But of course Grogan wouldn't have written this book if he didn't love and appreciate Marely deeply, so we are also treated to many instances of kindness and loyalty from man's best friend. One of the most touching scenes in the entire book was the one after Jenny and John first learned of Jenny's miscarriage. They were very excited at the prospect of being parents, so the news was obviously a crushing blow. Jenny had a hard time dealing with the news, but she didn't cry until she came home and was alone with Marley. The dog, who had shown no signs of ever slowing down before, somehow sensed that this was a very serious and somber moment. So he calmly laid his head in Jenny's lap and stood silently by while she gave vent to her grief.
I have to say that I found Marley & Me to be an extremely well-written memoir. I think the author had a tough task in front of him. The focus of the story was supposed to be about the dog, but there was really no way to concentrate only on the dog without bringing the family's life and struggles into the picture. But at the same time, Grogan realized that his reader's didn't buy the book just to read about him and his wife, so it was necessary to engage in a delicate balancing act throughout. Grogan handles it surprisingly well, however, and the story reads pretty smoothly while staying focused on the major events. The chapters are short, so they go by rather quickly. It's easy to read a good chunk of the book in one sitting, and to finish it in just a few hours.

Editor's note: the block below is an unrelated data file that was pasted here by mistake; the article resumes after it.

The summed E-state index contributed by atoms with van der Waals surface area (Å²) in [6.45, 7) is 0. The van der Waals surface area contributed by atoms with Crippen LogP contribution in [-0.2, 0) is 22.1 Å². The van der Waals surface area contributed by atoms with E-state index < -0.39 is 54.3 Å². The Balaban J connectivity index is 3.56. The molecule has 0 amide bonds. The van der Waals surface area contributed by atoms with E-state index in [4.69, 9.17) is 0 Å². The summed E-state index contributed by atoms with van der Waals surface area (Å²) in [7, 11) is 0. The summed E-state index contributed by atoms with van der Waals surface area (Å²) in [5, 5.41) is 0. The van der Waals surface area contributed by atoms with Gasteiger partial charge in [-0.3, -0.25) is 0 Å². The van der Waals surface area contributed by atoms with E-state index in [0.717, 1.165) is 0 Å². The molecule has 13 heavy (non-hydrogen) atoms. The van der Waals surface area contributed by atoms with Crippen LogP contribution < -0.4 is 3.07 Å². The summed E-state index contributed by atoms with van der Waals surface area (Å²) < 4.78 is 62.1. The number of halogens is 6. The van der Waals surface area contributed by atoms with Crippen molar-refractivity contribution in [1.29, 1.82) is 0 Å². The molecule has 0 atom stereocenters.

As with all stories about dogs, this one ends on a sad note. The last portion of the book deals with Marley's advancing age, declining health, and ultimately, his peaceful death. By that time, the reader is wholly invested in Marley -- and, indeed, the entire Grogan clan -- so the death is bound to hit you as hard as if your own beloved pet were going through the same thing.
I have read a few negative reviews of Marley & Me, which is not surprising, I guess. Not everyone has the same tastes, so it would be highly unreasonable to expect everyone to love this book. Some of the criticisms I've seen come from people who feel that the author was actually "cruel" to his dog. One reason for this is that the author used a choke-style collar on Marley to try to get the dog to learn how to walk on a leash. Others couldn't believe that the Grogans kept Marley in the garage when they left the house, or that they went on a week-long vacation to Disney World when the dog was old and weak.